Kyrgyz hydro projects hit rocks as Russia rethinks economic plans for Central Asia

MOSCOW–As a mountainous nation of Kyrgyzstan jettisoned a major energy deal with Russia, the move appeared to indicate Moscow’s continued economic disengagement from Central Asia. What’s more, Russia is indicating reluctance to support ambitious foreign projects by refraining from new lending to other nations in the region.

Old Toktogul Dam in Kyrgyz Republic

Old Toktogul Dam in Kyrgyz Republic

In the face of is apparently less than keen Russian implementation of hydropower projects in Kyrgyzstan, President Almazbek Atambayev formally discontinued these deals, citing slow pace of works. On Jan. 22, he signed into law bills to annul agreements with Russia to build the Verkhne-Narynsky cascade of hydropower plants and the Kambaratin-1 hydropower project.

This decision concluded a protracted saga of Russia’s energy involvement in mountainous Central Asia. In early 2000s, Kyrgyz officials repeatedly indicated interest in Russian investments in the construction of major hydropower plants, 1900 MW Kambaratin-1 and 360 MW Kambaratin 2. Combined Russian investments in Kambaratin-1 and Kambaratin-2 could have exceeded $2 billion.

Kambaratin-2 plant’s first 120 MW bloc was launched in 2010. But this plant needed Kambaratin-1 in order for the hydroelectric water cascade to become fully operational. In 2012, Russia and Kyrgyzstan signed an agreement to build Kambaratin-1 plant but the project became subject to delays.

Loan slowdown

The Verkhne-Narynsky cascade was due to include 4 plants with total capacity of 240 MW. In September 2012, Russia and Kyrgyzstan clinched a deal to develop the Verkhne-Narynsky project. In June 2013, preparation works started at the first two plants of the cascade, Akbulunsk and Narynsk-1. The cascade was previously expected to be completed in 2016-2019 but the project has been subject to delays.

In August 2015, Russia pledged to expedite works to build the Verkhne-Narynsky cascade and Kambaratin-1 . However, Russian contractors disbursed only about $37 million to finance the project.

Bishkek apparently expected preferential loans promised by Russia to finance these projects. However, Moscow has remained slow to disburse the promised loans. However, Russian contractors argued that the projects’ development has been hindered by a slow pace of land allocation by the local authorities.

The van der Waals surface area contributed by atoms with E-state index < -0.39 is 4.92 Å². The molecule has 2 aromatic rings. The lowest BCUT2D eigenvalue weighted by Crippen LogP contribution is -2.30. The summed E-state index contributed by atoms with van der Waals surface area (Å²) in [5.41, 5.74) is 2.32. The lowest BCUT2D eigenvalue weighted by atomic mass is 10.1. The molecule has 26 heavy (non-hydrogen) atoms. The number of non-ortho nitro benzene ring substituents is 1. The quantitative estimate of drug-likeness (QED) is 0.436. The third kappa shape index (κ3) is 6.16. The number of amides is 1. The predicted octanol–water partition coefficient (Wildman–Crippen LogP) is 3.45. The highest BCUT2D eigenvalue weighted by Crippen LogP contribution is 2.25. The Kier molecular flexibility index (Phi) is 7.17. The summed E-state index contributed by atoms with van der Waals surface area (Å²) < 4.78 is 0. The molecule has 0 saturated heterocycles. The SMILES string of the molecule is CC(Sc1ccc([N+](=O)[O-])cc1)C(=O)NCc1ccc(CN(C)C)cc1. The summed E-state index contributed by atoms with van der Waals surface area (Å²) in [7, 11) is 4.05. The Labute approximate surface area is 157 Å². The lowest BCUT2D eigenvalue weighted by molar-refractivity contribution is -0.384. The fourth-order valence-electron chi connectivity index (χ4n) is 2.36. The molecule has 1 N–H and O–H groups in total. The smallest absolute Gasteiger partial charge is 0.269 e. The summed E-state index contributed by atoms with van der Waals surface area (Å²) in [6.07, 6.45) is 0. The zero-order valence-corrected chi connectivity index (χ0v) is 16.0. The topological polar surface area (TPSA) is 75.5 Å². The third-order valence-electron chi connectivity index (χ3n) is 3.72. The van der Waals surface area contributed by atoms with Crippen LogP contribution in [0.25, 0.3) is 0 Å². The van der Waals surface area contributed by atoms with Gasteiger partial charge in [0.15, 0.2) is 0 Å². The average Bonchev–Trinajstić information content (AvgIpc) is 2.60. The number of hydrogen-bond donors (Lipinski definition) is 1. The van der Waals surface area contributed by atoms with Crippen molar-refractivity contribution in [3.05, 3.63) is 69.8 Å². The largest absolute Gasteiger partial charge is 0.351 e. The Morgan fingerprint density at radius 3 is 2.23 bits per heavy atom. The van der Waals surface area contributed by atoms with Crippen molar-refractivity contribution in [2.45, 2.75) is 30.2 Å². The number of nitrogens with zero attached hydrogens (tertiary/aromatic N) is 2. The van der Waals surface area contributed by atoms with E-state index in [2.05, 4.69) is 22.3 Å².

In recent years, Moscow has repeatedly pledged to develop stronger economic relations with Kyrgyzstan. Russia has remained Kyrgyzstan’s top trade partner, responsible for nearly one third of Kyrgyzstan’s total foreign trade turnover. In September 2005, Moscow agreed to restructure Kyrgyzstan’s $184 million debt and extended repayment period up to 33 years.

So Kyrgyzstan remains dependent on Russia, financially and logistically. The country consumes about one million tons/year of fuel and oil products supplied from Russian refineries. In the past, the Russian authorities levied export duties on oil products supplied to Kyrgyzstan thus effectively blocking exports and putting pressures on the Kyrgyz authorities. However, this time Russia did not try to save its energy deal and refrained from blocking fuel exports to Kyrgyzstan.

The Russian promises to fund hydropower projects were intended as incentives to mountainous Kyrgyzstan and Tajikistan, but these pledges simultaneously served as irritants to upset lowland nations. Russia has insisted that the project would not adversely affect downstream Central Asian nations, Uzbekistan and Kazakhstan. However, the authorities of Uzbekistan have repeatedly voiced objections against upstream hydropower projects in Kyrgyzstan and Tajikistan.

In recent years, Russia was trying to balance its ties with upstream and downstream Central Asian nations. However, the end of hydropower projects in Kyrgyzstan was hardly a Russian gesture towards Uzbekistan and Kazakhstan, as Moscow’s relations with these Central Asian states have remained frosty.

New role for China?

Furthermore, Russia pledged to refrain from new lending to other countries. On Jan. 25, Russia’s deputy finance minister Sergei Storchak announced the country’s had no plans to offer new foreign lending in 2016. Facing decreasing financial inflows to its state coffers caused by low international oil prices, the Kremlin apparently aims to refrain from ambitious foreign economic ventures.

The annulment of hydropower projects in Kyrgyzstan followed Moscow’s recent move to halt imports of Turkmen natural gas. Both developments arguably indicated Moscow’s economic disengagement from Central Asia. Such a disengagement seems to open way for China’s increased economic role in the region.

Sergei Blagov is a Moscow-based independent journalist and researcher. In the past three decades, he has been covering Asian affairs from Moscow, Russia, as well as Hanoi, Vietnam and Vientiane, Laos. He is the author of non-fiction books on Vietnam, and a contributor of a handbook for reporters.

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